DHS Developed ERAD Device Used by Law Enforcement to Seize Your Money
The technology, “Electronic Recovery and Access to Data” or ERAD, was originally developed by the Department of Homeland Security through the Science and Technology Directorate’s First Responder Group. According to a video advertisement posted by DHS, the portable ERAD devices enable law enforcement officials to “seize cash on the side of the road” or “to freeze that value literally in under ten seconds.”
Law enforcement can utilize the technology from a wireless or wired terminal, laptop, smart phone or even a tablet, according to the ERAD patent information. The technology cloaks the requests to appear as if they are coming from the merchant in order to “prevent alerting account holders,” according to the patent document.
This type of property seizure without a warrant or conviction is made possible by civil asset forfeiture laws. These laws enable the government to confiscate property based on the mere suspicion of criminal involvement. The burden of proof then lies with the victims to establish that the property was owned legally.
In many states (including Oklahoma),100 percent of the proceeds from asset forfeiture are kept by the very law enforcement agencies responsible for seizing it to begin with. Oklahoma earned a D-rating for asset forfeiture policies based on both state laws and their enforcement by police from the nonprofit Institute for Justice.
According to the DHS Science and Technology Directorate, the First Responder Group began developing ERAD card readers in March of 2012 for an unnamed agency partner. After being used to seize over $1 million during field testing, “FRG transitioned the card reader to the commercial market, and it is now available for law enforcement use.” The devices are now sold to agencies such as Oklahoma DPS by the privately-held ERAD Group Inc., based in Fort Worth, Texas.
The ERAD devices themselves can be used for multiple functions. The most basic is simply scanning the magnetic strip of a prepaid debit card to determine the account balance. From there, law enforcement officers can choose to freeze the funds for up to 30 days or have them transferred to a government account.
An ERAD Group presentation to law enforcement from May of this year explains the legal basis for these policies as follows:
“1. Interrogating the magnetic stripe of a confiscated credit, debit, or prepaid card does not violate an individual’s fourth amendment rights.
2. Individuals do not have privacy rights with magnetic stripe cards.
3. Prepaid cash cards are treated like currency.”
The ERAD presentation states the Supreme Court decision Riley v. California deeming warrantless searches of cell phones by law enforcement officials unconstitutional does not extend to magnetic stripe cards.
The prepaid cards covered by these policies consist of both “Open Loop” debit cards (usually bearing a Visa, MasterCard, or other issuer’s logo and able to be used at multiple retailers and locations) and “Closed Loop” gift cards (featuring a store brand such as Wal Mart, Target, or Best Buy). According to DHS and ERAD Group, identity thieves, criminal couriers and drug traffickers have lately taken to using such prepaid cards instead of cash – reportedly going so far as to use “library cards, hotel card keys, even magnetic-striped Metrorail cards” for smuggling illegal funds.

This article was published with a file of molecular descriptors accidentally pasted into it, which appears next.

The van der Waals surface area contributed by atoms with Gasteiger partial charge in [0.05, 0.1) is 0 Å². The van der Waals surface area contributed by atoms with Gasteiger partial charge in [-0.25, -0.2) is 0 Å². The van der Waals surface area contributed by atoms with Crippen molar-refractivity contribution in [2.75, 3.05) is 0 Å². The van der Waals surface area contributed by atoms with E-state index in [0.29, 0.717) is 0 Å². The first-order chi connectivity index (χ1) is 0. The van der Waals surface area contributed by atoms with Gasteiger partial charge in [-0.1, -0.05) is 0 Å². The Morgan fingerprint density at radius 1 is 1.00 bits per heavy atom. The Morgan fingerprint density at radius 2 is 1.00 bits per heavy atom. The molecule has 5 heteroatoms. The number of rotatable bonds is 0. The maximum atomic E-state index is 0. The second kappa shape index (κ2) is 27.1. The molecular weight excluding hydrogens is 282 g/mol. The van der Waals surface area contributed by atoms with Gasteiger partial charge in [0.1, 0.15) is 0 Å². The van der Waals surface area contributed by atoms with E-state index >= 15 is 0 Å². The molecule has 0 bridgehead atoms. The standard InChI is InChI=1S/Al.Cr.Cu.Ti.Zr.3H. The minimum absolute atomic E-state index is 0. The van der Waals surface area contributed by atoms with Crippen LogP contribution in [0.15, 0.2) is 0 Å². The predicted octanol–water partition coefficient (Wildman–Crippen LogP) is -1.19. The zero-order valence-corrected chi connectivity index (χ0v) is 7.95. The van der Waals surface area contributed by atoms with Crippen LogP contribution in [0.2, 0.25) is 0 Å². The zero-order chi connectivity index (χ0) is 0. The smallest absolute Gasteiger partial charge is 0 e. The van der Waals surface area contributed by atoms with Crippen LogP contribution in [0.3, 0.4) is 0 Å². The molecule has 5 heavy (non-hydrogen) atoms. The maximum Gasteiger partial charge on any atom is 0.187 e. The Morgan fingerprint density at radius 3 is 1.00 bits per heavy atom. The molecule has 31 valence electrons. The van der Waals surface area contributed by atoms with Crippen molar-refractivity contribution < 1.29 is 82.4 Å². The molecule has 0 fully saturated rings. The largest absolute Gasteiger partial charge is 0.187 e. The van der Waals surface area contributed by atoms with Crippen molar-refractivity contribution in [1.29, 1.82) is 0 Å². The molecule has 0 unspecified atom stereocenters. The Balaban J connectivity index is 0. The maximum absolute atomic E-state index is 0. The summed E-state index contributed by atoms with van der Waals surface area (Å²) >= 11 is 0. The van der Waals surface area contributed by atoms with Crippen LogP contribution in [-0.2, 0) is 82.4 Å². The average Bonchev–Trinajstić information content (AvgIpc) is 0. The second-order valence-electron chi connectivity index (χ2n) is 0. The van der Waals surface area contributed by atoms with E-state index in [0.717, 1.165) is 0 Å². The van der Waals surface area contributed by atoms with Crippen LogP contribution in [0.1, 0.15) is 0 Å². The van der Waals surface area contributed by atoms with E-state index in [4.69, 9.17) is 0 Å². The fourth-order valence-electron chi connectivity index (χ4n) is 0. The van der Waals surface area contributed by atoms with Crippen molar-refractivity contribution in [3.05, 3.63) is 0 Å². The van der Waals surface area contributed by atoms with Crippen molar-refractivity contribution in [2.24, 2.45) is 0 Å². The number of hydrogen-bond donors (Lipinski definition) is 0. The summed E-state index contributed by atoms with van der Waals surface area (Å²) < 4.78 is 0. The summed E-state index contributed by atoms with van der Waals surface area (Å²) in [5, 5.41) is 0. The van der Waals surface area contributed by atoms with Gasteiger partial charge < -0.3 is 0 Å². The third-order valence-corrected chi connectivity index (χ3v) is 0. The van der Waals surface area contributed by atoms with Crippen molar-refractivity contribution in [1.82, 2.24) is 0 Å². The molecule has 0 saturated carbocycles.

But prepaid debit cards are also an increasingly popular method of payment for low-income workers, those with poor credit scores, and others without access to a traditional bank account.
In the case of regular credit cards and debit cards linked to a bank account, the ERAD devices can provide associated information such as the card number, account holder’s name, expiration date and card issuer, but cannot freeze or seize these funds. This account information can then be kept in a law enforcement database for later analysis and used as potential evidence for future cases.
The state contract with Oklahoma reported on by the nonprofit news organization Oklahoma Watch shows that, in addition to the usual charges for service and support of the devices, ERAD Group also receives up to 7.7 percent of any funds seized by the law enforcement using their devices. Before the adoption of ERAD devices, 72 percent of recent seizures in Oklahoma had been cash forfeitures.
Company president T. Jack Williams told Oklahoma Watch that the number of nationwide law enforcement agencies using ERAD technology is “in the hundreds.” The proposal submitted to Oklahoma DPS states that ERAD Group operates in nine states, including “Florida and Texas, with partner support in Georgia and California.” The document also provides implementation references in Oklahoma County and Kane County, Illinois, as well as the city of Tempe and Maricopa County, Arizona.
The full contract and bidding proposal from ERAD Group is available here.